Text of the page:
2016: BMJ Quality Improvement Reports
Sheena Liness, Susan Lea, Steffen Nestler, Hannah Parker, David M Clark
BACKGROUND: The UK Department of Health Improving Access to Psychological Therapies (IAPT) initiative set out to train a large number of therapists in cognitive behaviour therapies (CBT) for depression and anxiety disorders. Little is currently known about the retention of IAPT CBT trainees, or the use of CBT skills acquired on the course in the workplace after training has finished. AIMS: This study set out to conduct a follow-up survey of past CBT trainees on the IAPT High Intensity CBT Course at the Institute of Psychiatry, Psychology and Neuroscience (IoPPN), King's College London (KCL), one of the largest IAPT High Intensity courses in the UK...
January 2017: Behavioural and Cognitive Psychotherapy
Annemarie I Luik, Sophie Bostock, Leanne Chisnall, Simon D Kyle, Nicky Lidbetter, Nick Baldwin, Colin A Espie
BACKGROUND: Evidence suggests that insomnia may be an important therapeutic target to improve mental health. AIMS: Evaluating changes in symptoms of depression and anxiety after supported digital cognitive behavioural therapy (dCBT) for insomnia delivered via a community-based provider (Self Help Manchester) of the Improving Access to Psychological Therapies (IAPT) service. METHOD: Supported dCBT for insomnia was delivered to 98 clients (mean age 44...
January 2017: Behavioural and Cognitive Psychotherapy
Elizabeth Newton, Nicola Shepherd, Jim Orford, Alex Copello
BACKGROUND: The psychological difficulties and emotional impacts resulting from the substance use of close relatives constitute a large, underestimated and frequently unidentified health burden. The development of primary care mental health services in response to the Improving Access to Psychological Therapies initiative provides an opportunity to investigate this in more depth. AIMS: A preliminary exploration of prevalence of IAPT service-users being treated for moderate-severe depression and/or anxiety who report that they have relatives with alcohol and/or drug problems...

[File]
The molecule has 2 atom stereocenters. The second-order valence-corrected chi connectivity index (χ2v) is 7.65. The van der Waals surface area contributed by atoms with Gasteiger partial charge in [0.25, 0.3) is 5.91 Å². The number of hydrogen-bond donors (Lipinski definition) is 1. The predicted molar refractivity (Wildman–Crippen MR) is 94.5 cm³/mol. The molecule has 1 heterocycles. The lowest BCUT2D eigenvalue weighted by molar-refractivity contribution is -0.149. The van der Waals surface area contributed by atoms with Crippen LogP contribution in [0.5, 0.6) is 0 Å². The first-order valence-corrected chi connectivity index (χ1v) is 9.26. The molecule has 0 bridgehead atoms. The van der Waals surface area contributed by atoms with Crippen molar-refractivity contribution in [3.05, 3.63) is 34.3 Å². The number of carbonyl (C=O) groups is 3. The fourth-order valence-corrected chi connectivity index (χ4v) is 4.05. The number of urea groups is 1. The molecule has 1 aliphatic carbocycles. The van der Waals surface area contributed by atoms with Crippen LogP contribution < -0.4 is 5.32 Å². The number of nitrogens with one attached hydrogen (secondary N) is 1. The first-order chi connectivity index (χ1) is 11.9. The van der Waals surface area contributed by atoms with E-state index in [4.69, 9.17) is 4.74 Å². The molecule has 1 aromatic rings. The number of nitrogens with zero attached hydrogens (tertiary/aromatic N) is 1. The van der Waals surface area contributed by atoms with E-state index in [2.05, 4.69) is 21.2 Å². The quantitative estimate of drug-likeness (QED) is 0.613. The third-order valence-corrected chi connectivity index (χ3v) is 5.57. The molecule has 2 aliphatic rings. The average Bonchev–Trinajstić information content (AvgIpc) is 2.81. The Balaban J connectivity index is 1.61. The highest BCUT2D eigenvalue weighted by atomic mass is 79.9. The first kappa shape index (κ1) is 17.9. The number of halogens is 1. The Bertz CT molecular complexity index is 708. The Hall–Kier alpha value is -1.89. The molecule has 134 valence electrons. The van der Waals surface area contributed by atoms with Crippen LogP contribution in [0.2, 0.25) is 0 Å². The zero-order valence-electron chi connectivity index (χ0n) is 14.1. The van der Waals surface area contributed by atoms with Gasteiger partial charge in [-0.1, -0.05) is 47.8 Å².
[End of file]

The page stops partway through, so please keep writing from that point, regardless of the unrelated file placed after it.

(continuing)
November 2016: Behavioural and Cognitive Psychotherapy
Stephen Kellett, Kimberley Webb, Nic Wilkinson, Paul Bliss, Tom Ayers, Gillian Hardy
BACKGROUND: There are national policy drivers for mental health services to demonstrate that they are effectively meeting the psychological needs of people with long-term health conditions/medically unexplained symptoms (LTC/MUS). AIMS: To evaluate the implementation of a stepped-care service delivery model within an Improving Access to Psychological Therapies (IAPT) service for patients with depression or anxiety in the context of their LTC/MUS. METHOD: A stepped-care model was designed and implemented...
September 2016: Behavioural and Cognitive Psychotherapy
D Chinn, E Abraham